Happy New Year! My hunch is that as much as we might think about what 2021 has in store, many of us are just happy to just say it is NOT 2020! Since, unfortunately, the mere turn of a page on a calendar is not enough to turn the page on the pandemic, we still have work to do and issues to address. I am going to cover some of the mild but fairly widespread issues that my patients are dealing with during this period.
A major issue, vision-wise, has been the effects of remote working and remote learning. Many working adults previously spent much of their day in front of a computer. However, for those working at home, many are now working on laptops with smaller screens, and, perhaps more importantly, for prolonged periods of time. When we are in an office, we have meetings, distractions from co-workers and other responsibilities that might get up away from staring at a computer, but at home, we are often fixated. This may be one reason why productivity with at-home work has been so lauded by companies as far as efficiency, but it also means we are “engaged” with our computers unabated for long periods of time. For students, prolonged, uninterrupted screen time can cause eye irritation, redness, dryness, fluctuations of vision, blur, strain and headaches. Simply stated, children are not “designed” for what we are asking them to do, i.e., hours of non-stop concentrated near work.
There are a few things that people in these groups can do to help. One is to take frequent breaks from sustained screen time. I’ve written before about “20-20-20,” where a break of 20 seconds is taken every 20 minutes while looking at something 20 feet away (or closing one’s eyes for 20 seconds and envisioning looking off to the horizon). This is akin to taking breaks between sets of weightlifting, where the breaks allow for some recovery time.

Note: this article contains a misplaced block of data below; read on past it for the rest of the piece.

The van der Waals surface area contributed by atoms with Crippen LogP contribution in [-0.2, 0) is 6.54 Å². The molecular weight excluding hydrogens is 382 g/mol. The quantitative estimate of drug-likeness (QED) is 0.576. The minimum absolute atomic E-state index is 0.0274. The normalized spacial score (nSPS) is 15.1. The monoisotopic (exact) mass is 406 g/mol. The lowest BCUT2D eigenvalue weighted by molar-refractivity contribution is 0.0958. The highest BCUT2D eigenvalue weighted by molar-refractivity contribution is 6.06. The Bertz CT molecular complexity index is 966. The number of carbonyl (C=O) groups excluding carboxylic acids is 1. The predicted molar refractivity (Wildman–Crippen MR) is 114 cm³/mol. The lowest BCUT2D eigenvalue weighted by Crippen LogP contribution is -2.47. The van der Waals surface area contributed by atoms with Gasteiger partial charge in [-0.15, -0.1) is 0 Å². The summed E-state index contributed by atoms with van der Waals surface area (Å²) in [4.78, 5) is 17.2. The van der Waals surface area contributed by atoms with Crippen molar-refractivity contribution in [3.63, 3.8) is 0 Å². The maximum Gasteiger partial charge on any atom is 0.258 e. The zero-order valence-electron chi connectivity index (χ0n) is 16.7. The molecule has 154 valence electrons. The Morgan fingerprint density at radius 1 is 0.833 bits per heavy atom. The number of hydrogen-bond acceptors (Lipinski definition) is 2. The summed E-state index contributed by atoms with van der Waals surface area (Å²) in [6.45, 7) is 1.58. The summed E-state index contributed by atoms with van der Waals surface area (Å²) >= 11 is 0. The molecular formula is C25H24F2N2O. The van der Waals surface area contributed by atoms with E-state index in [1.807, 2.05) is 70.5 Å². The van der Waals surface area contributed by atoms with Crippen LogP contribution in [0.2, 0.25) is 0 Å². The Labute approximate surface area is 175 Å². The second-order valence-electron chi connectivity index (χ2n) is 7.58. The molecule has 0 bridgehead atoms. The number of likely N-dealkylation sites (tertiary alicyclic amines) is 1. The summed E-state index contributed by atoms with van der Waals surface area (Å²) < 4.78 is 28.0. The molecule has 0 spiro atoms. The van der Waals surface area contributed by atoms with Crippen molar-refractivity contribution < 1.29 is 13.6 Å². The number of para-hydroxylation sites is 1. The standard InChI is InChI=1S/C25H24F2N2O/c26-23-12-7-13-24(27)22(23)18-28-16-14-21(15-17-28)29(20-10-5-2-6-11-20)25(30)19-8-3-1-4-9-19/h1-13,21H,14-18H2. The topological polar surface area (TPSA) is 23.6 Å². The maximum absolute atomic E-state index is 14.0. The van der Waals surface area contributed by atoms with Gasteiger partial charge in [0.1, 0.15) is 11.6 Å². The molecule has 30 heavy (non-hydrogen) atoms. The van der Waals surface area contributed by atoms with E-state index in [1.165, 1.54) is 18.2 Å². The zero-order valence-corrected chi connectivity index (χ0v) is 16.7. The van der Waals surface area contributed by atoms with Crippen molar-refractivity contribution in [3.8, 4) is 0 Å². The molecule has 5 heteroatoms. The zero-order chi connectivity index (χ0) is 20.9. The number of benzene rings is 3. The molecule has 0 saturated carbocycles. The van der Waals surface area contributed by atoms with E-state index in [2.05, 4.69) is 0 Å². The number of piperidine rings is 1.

Reminding oneself to blink is important because blinking recoats the eyes with new tears and blink rates tends to diminish by half with sustained near work. There are simple blink exercises that help where a couple of times a day, you can blink very hard 4–5 times for 2–3 seconds for each blink. This helps to pump the glands in the lids that produce the oils that coat the tears. Periodic use of artificial tears per out the day can help to soothe and lubricate the eyes (but products like Visine should be avoided).
Additionally, there is widespread recognition that the blue light we encounter from devices can cause short-term symptoms and can, over time, contribute to macular degeneration. There are lens treatments that can block up to 90 percent of this potentially damaging blue light, as well as ultraviolet and glare.
Lastly, getting optical quality prescription computer glasses can play a major role in our ability to sustain prolonged near work efficiently. Even a mild prescription, when used over many hours, can reduce strain, headaches, while balancing the eyes properly with an optimal prescription. It is a bit like the attention you might pay to the quality and sizing of your shoes if your job was to be on your feet all day!
Finally, who would have thought fog would be a problem in Arizona? When people wear masks, the seal on the upper part is often not tight, so air moves through the top. We can experience dryness (particularly for contact lens wearers), so increased use of lubricating drops could help, and many experience fogging of their glasses. First you can adjust your mask to increase the seal between the top of the mask and your face. Secondly, there are non-fog sprays that can be applied to the surfaces of your glasses that help to reduce fogging.
Your eyes are being asked to do things they are not designed to do, and there are steps you can take to help reduce that demand. Here’s hoping that next year at this time, we can get back to talking about things like New Year’s parties and resolutions. Until then, here’s to…2021…er…here’s to NOT 2020!